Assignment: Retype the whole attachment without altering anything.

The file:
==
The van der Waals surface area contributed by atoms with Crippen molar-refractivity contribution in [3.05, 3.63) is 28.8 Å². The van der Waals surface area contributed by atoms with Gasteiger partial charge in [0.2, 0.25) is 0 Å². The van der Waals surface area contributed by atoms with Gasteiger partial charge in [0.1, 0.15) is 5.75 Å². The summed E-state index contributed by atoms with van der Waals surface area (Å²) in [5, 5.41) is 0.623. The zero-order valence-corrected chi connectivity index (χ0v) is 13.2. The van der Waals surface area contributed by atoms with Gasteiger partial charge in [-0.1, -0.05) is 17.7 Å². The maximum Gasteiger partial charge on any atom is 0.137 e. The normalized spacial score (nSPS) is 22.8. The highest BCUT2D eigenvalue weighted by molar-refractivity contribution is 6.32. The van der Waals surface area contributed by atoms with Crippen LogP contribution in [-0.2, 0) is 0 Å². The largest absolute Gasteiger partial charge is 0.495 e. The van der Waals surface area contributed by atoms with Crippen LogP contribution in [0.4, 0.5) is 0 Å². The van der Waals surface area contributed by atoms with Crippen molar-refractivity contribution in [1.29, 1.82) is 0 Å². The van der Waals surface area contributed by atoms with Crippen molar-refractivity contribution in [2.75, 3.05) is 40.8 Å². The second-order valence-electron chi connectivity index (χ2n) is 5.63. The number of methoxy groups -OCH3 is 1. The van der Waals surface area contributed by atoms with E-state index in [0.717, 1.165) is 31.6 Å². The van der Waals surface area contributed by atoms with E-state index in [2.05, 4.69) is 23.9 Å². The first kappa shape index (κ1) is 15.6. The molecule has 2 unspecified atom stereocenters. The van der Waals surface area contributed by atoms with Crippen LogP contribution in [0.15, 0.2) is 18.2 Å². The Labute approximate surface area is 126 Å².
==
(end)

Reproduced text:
The van der Waals surface area contributed by atoms with Crippen molar-refractivity contribution in [3.05, 3.63) is 28.8 Å². The van der Waals surface area contributed by atoms with Gasteiger partial charge in [0.2, 0.25) is 0 Å². The van der Waals surface area contributed by atoms with Gasteiger partial charge in [0.1, 0.15) is 5.75 Å². The summed E-state index contributed by atoms with van der Waals surface area (Å²) in [5, 5.41) is 0.623. The zero-order valence-corrected chi connectivity index (χ0v) is 13.2. The van der Waals surface area contributed by atoms with Gasteiger partial charge in [-0.1, -0.05) is 17.7 Å². The maximum Gasteiger partial charge on any atom is 0.137 e. The normalized spacial score (nSPS) is 22.8. The highest BCUT2D eigenvalue weighted by molar-refractivity contribution is 6.32. The van der Waals surface area contributed by atoms with Crippen LogP contribution in [-0.2, 0) is 0 Å². The largest absolute Gasteiger partial charge is 0.495 e. The van der Waals surface area contributed by atoms with Crippen LogP contribution in [0.4, 0.5) is 0 Å². The van der Waals surface area contributed by atoms with Crippen molar-refractivity contribution in [1.29, 1.82) is 0 Å². The van der Waals surface area contributed by atoms with Crippen molar-refractivity contribution in [2.75, 3.05) is 40.8 Å². The second-order valence-electron chi connectivity index (χ2n) is 5.63. The number of methoxy groups -OCH3 is 1. The van der Waals surface area contributed by atoms with E-state index in [0.717, 1.165) is 31.6 Å². The van der Waals surface area contributed by atoms with E-state index in [2.05, 4.69) is 23.9 Å². The first kappa shape index (κ1) is 15.6. The molecule has 2 unspecified atom stereocenters. The van der Waals surface area contributed by atoms with Crippen LogP contribution in [0.15, 0.2) is 18.2 Å². The Labute approximate surface area is 126 Å².